SHOP Safe Act of 2020: Making E-Commerce Companies Liable for Counterfeits
The House of Representatives recently introduced the Stopping Harmful Offers on Platforms by Screening Against Fakes in E-commerce (SHOP Safe) Act of 2020. The bipartisan bill incentivizes e-commerce platforms to adopt best practices to reduce the presence of counterfeit products on their sites. E-commerce sites that fail to adhere to the steps would be held liable.
The SHOP SAFE Act would:
- Establish contributory trademark liability for e-commerce platforms when a third-party sells counterfeit products and the platform does not follow certain best practices
- Incentivize e-commerce platforms to establish best practices to vet sellers, remove counterfeit listings and monitor sellers
- Require e-commerce platforms to take steps to prevent the continued sale of counterfeits by third-party sellers or be subject to contributory liability
10 Reasonable Steps in the SHOP Safe Act:
Steps for e-commerce platforms would include:
- Verify the third party seller’s identity, principal place of business and contact information
- Require the third-party seller to verify and attest to the authenticity of its goods
- Provide contractual requirements that the third-party sellers agrees not to sell, distribute or advertise counterfeit goods on the platform and consents to the jurisdiction of U.S. courts
- Clearly display the third party seller’s verified principal place of business, contact information and identity, including the country of origin for both the manufacturing and shipping goods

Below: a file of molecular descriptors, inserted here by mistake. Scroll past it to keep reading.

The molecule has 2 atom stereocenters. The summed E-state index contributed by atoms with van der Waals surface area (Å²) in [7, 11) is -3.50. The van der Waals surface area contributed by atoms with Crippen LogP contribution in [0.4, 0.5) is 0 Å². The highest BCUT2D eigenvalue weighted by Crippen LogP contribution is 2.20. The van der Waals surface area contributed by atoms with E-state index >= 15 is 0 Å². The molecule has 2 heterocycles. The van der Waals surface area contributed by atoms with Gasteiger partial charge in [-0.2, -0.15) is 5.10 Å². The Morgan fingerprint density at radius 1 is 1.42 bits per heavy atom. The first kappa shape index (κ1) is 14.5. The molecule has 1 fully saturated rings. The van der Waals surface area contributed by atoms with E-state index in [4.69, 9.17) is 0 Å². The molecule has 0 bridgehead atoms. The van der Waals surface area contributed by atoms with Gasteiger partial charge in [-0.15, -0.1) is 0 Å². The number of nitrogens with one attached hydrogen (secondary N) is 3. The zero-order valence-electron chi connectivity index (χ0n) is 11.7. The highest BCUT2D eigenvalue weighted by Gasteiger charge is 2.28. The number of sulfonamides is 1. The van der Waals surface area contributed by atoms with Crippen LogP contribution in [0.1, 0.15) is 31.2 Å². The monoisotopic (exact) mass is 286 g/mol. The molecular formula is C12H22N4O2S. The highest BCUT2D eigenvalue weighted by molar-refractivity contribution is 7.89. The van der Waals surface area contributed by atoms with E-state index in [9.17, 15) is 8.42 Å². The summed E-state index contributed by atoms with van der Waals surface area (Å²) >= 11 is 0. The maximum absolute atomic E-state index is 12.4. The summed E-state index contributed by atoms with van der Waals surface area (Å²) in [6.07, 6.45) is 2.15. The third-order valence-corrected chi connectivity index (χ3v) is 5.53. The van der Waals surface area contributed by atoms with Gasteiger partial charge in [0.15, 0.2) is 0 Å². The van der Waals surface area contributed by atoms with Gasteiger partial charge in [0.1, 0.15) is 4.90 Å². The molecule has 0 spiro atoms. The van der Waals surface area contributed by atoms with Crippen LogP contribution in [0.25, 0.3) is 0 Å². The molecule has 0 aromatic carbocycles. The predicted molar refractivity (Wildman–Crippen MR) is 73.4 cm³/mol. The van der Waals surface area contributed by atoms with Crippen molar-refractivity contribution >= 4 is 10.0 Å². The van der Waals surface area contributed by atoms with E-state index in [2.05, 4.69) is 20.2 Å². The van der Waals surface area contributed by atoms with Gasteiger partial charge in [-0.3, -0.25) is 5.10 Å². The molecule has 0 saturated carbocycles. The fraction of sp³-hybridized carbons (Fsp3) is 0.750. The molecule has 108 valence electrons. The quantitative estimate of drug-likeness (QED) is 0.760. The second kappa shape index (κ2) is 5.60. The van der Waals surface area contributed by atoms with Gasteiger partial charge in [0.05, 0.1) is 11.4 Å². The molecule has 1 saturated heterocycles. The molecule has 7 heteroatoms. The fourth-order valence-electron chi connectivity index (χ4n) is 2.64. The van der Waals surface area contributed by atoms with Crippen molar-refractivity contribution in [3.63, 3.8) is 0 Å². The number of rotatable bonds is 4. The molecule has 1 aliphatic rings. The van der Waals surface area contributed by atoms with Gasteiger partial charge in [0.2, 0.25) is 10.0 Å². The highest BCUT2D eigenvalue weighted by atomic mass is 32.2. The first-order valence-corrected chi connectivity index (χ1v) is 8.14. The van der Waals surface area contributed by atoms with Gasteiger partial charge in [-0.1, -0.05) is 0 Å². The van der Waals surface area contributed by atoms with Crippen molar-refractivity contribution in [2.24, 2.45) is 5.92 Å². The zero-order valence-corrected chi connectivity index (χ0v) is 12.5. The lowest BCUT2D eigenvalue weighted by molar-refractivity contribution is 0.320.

- Require the third party seller to use images that they own or have permission to use and that accurately depict the actual goods being sold
- Implement technology to screen goods before posting to prevent counterfeit sales
- Implement a timely takedown process for the removal of counterfeit listings
- Terminate any third-party seller that has engaged in more than three instances of counterfeit sales, distribution or advertising
- Screen and prevent third-party sellers from participating on the platform under a different seller identity or alias
- Provide the infringing third-party seller’s information to relevant law enforcement and, upon request, the trademark owner
What this Means for Brand Owners
There has been an increase in efforts to help prevent the sale of counterfeit goods that pose a threat to consumer health and safety.
More brands are increasingly transitioning from traditional brick and mortar to online retail. With that transition, we have seen a significant increase in the sale of counterfeits goods online. Combating counterfeit sales can be extremely timely and costly for brand owners.
While e-commerce platforms have started to implement policies to manage counterfeit sales, contributory liability puts the burden of responsibility on the both the counterfeit seller and the platform. If implemented, these practices will create an incentive for online retailers to be more diligent and proactive.
Gibney will continue to monitor developments on this issue.
Partner, Intellectual Property